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Today in Brewer History: Happy 10th Anniversary, Ruben Quevedo

KL emailed me two nights to ago to request that I take the reins for today's Today in Brewer History, and with good reason: he said that July 30 is a light day in terms of Brewer history, save for one significant transaction: on July 30, 2001, the Brewers traded David Weathers and another dude to the Cubs for Ruben Quevedo and some other guy.  (Notably, KL's email marked the first time in recorded history that the words "light" and "Ruben Quevedo" found themselves occupying the same sentence.)

Today, then, is the tenth anniversary of the addition of my favorite Brewer of all time, the man who perfectly sums up just how awful The Dark Times at and around the turn of the century really were.  They tell me that tin is the traditional material used for a tenth anniversary gift, which seems both totally arbitrary and relatively cheap, but whatever: I don't have any tin, but I have my ten favorite Ruben Quevedo statistics, presented in no particular order:

(10) Rubie is one of 54 pitchers since 1901 who has pitched over 150 innings and has a career ERA over 6.00.  Peruse the list.  It's heady company.

(9) But lest you think Ruben was just the victim of bad luck or a high BABIP or bad defense or something like that, think again: dude's FIP was over 6.00 in his career, too.

(8) Ruben, according to legend, was a change-up pitcher: his fastball struggled to break 88 mph on a good day, so he had to resort to guile and deception to earn his living. (Think of him as a morbidly-obese, right-handed Jamie Moyer, if it helps.) In 2002-03, Quevedo's change-up was worth a cumulative (-14.8) runs above average.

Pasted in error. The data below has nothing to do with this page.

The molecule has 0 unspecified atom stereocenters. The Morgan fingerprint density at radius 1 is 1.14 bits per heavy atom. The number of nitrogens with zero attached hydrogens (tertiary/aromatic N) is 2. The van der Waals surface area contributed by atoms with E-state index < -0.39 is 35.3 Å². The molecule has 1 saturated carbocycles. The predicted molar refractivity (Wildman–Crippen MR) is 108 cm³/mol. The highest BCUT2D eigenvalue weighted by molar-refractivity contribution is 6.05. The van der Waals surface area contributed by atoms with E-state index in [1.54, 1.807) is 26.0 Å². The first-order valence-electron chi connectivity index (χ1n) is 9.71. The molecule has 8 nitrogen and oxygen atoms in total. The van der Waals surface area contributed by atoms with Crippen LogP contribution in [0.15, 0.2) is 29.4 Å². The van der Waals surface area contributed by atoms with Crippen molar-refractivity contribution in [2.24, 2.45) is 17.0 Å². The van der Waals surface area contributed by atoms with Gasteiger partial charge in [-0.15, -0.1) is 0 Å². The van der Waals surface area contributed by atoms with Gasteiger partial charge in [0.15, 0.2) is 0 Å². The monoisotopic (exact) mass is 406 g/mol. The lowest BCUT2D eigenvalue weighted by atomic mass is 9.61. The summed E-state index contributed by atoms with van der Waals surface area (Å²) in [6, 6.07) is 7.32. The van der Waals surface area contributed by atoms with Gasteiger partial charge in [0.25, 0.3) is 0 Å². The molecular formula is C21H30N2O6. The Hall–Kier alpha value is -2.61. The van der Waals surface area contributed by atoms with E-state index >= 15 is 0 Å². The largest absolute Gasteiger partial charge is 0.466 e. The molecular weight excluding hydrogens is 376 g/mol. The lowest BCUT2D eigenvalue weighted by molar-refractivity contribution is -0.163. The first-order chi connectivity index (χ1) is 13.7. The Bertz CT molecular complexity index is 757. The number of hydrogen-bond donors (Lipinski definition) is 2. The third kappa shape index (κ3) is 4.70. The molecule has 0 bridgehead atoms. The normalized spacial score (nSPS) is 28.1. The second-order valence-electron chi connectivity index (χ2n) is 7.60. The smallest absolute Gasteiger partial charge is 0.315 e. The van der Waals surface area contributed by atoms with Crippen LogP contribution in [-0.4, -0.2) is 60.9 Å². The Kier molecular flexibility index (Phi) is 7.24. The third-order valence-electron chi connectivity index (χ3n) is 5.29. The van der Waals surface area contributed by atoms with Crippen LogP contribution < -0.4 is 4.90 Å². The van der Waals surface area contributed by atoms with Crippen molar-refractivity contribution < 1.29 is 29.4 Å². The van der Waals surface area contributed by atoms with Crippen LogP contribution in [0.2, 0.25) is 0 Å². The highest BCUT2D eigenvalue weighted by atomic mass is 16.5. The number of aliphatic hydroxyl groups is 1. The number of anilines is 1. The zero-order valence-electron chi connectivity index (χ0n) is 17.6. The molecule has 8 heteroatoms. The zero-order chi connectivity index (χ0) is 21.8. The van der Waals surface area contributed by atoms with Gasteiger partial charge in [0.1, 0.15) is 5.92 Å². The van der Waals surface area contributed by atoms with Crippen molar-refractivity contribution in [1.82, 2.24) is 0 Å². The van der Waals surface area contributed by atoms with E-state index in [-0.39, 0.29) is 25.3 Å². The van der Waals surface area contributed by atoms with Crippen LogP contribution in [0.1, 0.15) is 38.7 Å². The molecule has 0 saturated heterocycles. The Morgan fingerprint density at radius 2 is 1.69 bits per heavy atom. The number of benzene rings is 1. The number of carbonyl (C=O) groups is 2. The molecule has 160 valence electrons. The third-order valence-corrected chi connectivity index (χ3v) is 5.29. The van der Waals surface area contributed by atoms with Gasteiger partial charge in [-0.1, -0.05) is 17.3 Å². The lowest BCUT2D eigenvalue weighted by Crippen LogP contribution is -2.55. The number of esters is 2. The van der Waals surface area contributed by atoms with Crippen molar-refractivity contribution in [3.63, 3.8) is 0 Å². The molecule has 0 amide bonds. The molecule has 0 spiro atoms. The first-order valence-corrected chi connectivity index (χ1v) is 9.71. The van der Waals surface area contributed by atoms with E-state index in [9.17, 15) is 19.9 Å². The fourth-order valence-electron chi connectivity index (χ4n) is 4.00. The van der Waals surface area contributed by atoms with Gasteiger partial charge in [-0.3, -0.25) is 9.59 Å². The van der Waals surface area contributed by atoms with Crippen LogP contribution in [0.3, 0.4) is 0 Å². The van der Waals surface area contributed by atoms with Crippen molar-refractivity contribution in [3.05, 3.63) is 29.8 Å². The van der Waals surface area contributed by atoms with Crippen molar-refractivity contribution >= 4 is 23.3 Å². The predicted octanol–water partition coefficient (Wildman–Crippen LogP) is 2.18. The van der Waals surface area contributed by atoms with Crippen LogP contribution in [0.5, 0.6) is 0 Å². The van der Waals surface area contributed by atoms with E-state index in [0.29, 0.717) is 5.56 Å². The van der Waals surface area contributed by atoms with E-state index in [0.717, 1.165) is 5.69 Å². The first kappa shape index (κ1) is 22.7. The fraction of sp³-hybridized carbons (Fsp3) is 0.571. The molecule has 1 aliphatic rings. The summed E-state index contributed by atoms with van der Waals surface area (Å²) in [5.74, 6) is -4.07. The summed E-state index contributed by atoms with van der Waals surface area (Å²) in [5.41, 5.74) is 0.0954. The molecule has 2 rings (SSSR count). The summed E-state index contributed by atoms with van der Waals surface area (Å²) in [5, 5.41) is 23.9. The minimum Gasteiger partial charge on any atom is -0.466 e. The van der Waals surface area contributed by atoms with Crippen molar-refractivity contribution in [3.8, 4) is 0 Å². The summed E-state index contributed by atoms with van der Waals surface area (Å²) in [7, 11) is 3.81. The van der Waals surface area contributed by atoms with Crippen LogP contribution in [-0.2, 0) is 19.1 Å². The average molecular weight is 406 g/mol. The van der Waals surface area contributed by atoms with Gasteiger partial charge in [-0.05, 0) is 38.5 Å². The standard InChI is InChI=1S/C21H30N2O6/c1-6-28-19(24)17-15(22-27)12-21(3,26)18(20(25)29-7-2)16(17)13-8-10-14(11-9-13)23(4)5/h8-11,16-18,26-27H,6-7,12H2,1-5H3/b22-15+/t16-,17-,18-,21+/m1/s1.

(7) To underscore how pedestrian Rubie's stuff was: in 2003, his swinging strike percentage was a laughable 6.7%.

(6) My guy has one complete game shut-out to his credit: this beautiful and bizarre and baffling game from May 2002, when he somehow blanked the Padres on three hits while striking out seven. (I've now spent five minutes looking at this box score. It's like I'm watching a giraffe paint a portrait. Inconceivable.)

(5) In 2002, Ruben made 25 starts and one relief appearance. He gave up 28 homers, good for a 1.81 HR/9 rate that just edges out Braden Looper's 1.80 HR/9 rate from 2009 for worst in team history by a pitcher who made at least 25 starts.

(4) Rubie has five total RsBI in his career, and notched a career high 3 runs batted in in 2002. And all three of those ribbies came in one game: a 12-6 romp over the Pirates on July 2, 2002 when Quevedo went 2-4 with two singles. Of course, this being Rubie: he also gave up a two-run homer to Jason Kendall in the game.

(3) The fella Ruben was traded for, David "Stormy" Weathers, went on to post 9.7 rWAR over the rest of his career. Whoops.

(2) In 2003, Rubie was permitted to pitch 41 innings before the Brewers finally realized that the light was never going to turn on and sent him packing. And yet: in those 41 innings, Quevedo still managed an fWAR of (-0.7).

(1) Ruben does not have a recorded time in the mile run, because the stopwatch is still running on his most recent attempt to move 5,280 feet.

Here's to you, friend. Happy anniversary.